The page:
CK: No, I mean, I find it absolutely astonishing that they’re so, I mean, insensitive in the sense that they have no understanding of what’s going on here. I mean, nobody objects to the building of a mosque. There are a thousand places where everybody would welcome it. But there is something about sacred ground. And I’ll give you another example. This had to do in 1993. Pope John Paul II ordered a group of Carmelite nuns who had established a convent near Auschwitz to leave it. Now the nuns were acting in goodwill. They were praying for the souls of the departed. They had no ill will in their heart. They weren’t…but the fact is the Pope understood that that was not the right place for that. It would…he told them to go to a nearby town, or to go back to, I think there was a place in another part of the country that they had originally come from. And that was because he understood that when there is a sacred ground, you have to respect the feelings of those who feel that they have invested, that they have something deeply invested in it. And this is, and in the case of the Carmelites, there’s no question about their goodwill. When you’re talking about the imam who wants to establish this center, there’s a large question about his goodwill. He was asked if Hamas is a terrorist organization. His answer was I’m not a politician. There’s a lot of debate at the U.N. over what terrorism is. Well, that tells you everything you need to know about this man. He’s trying to establish a statement in New York. It’s not about a bridge, if he wants to build a bridge with a mosque, or an Islamic center. He should do it in a lot of other places, like Saudi Arabia, Pakistan, where the…and a lot of places where intolerance of other religions is a way of life.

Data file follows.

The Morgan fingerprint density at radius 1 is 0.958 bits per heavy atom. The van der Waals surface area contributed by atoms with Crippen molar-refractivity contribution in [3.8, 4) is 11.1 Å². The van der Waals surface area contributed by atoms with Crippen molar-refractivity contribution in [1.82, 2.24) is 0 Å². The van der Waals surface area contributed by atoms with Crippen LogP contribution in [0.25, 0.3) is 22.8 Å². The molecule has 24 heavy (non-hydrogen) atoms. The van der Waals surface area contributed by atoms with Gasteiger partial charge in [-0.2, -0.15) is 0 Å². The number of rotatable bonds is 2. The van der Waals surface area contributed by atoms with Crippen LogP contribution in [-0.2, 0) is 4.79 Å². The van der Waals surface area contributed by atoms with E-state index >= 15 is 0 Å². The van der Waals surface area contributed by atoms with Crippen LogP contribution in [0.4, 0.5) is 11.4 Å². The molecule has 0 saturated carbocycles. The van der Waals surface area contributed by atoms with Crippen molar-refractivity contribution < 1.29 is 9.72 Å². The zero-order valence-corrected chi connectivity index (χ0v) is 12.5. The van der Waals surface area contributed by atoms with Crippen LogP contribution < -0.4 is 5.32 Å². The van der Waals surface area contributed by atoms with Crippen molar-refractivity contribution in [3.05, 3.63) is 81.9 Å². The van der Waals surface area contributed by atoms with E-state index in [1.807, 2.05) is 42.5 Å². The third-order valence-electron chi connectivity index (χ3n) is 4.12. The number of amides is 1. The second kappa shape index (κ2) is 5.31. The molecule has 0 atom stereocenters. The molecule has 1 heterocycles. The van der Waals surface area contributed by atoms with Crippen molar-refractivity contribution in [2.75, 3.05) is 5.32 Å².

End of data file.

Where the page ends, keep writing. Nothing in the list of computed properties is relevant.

HH: The chief critic of critics of the mosque of Mayor Bloomberg. And I find it frustrating, and I wonder if you do, Charles, that he engages in serial straw men arguments. He misstates the Constitutional law aspect of it. It is possible to craft a Constitutional approach. You just can’t single out Muslims. You have to say we’re not, we’re going to have a review process for any use, and we’re going to treat all religious facilities the same. But then today, he went on his radio show and dismissed concerns about funding sources, saying, “do you really want every time they pass the basket in your church, and you throw in a buck, they run over and say okay, where do you come from, who are your parents, where did you get this money? It’s a shame that we even have to talk about this.” That, Charles, is such a bad straw argument. What’s it tell you about either his intelligence or his intellectual honesty?